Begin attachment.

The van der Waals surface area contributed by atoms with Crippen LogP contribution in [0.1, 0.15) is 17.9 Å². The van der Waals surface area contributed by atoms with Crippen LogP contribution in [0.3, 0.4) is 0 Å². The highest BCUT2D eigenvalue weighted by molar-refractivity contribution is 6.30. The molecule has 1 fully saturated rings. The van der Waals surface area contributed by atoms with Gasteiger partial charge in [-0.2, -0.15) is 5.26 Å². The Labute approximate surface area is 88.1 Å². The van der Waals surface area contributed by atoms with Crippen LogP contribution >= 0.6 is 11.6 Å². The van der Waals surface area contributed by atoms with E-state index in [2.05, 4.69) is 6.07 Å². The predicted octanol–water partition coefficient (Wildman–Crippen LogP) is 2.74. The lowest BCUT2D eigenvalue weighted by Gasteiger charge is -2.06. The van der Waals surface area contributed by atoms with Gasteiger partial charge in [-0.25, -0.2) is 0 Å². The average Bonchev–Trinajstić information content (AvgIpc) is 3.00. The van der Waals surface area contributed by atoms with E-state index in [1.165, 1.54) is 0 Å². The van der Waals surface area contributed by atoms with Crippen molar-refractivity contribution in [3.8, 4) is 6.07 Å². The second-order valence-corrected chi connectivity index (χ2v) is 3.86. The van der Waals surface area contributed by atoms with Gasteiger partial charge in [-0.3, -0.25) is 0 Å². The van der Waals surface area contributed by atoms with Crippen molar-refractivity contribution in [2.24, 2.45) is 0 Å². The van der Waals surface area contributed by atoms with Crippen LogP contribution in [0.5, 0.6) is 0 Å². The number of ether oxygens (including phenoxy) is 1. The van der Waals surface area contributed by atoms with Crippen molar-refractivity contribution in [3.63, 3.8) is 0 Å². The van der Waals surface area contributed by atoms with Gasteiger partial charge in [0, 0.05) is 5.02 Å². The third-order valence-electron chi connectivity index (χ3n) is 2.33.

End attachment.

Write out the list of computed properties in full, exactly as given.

The van der Waals surface area contributed by atoms with Crippen LogP contribution in [0.1, 0.15) is 17.9 Å². The van der Waals surface area contributed by atoms with Crippen LogP contribution in [0.3, 0.4) is 0 Å². The highest BCUT2D eigenvalue weighted by molar-refractivity contribution is 6.30. The molecule has 1 fully saturated rings. The van der Waals surface area contributed by atoms with Gasteiger partial charge in [-0.2, -0.15) is 5.26 Å². The Labute approximate surface area is 88.1 Å². The van der Waals surface area contributed by atoms with Crippen LogP contribution >= 0.6 is 11.6 Å². The van der Waals surface area contributed by atoms with E-state index in [2.05, 4.69) is 6.07 Å². The predicted octanol–water partition coefficient (Wildman–Crippen LogP) is 2.74. The lowest BCUT2D eigenvalue weighted by Gasteiger charge is -2.06. The van der Waals surface area contributed by atoms with Gasteiger partial charge in [-0.25, -0.2) is 0 Å². The average Bonchev–Trinajstić information content (AvgIpc) is 3.00. The van der Waals surface area contributed by atoms with E-state index in [1.165, 1.54) is 0 Å². The van der Waals surface area contributed by atoms with Crippen molar-refractivity contribution in [3.8, 4) is 6.07 Å². The second-order valence-corrected chi connectivity index (χ2v) is 3.86. The van der Waals surface area contributed by atoms with Gasteiger partial charge in [-0.3, -0.25) is 0 Å². The van der Waals surface area contributed by atoms with Crippen molar-refractivity contribution in [2.24, 2.45) is 0 Å². The van der Waals surface area contributed by atoms with Crippen LogP contribution in [0.5, 0.6) is 0 Å². The number of ether oxygens (including phenoxy) is 1. The van der Waals surface area contributed by atoms with Crippen molar-refractivity contribution in [3.63, 3.8) is 0 Å². The van der Waals surface area contributed by atoms with Gasteiger partial charge in [0, 0.05) is 5.02 Å². The third-order valence-electron chi connectivity index (χ3n) is 2.33.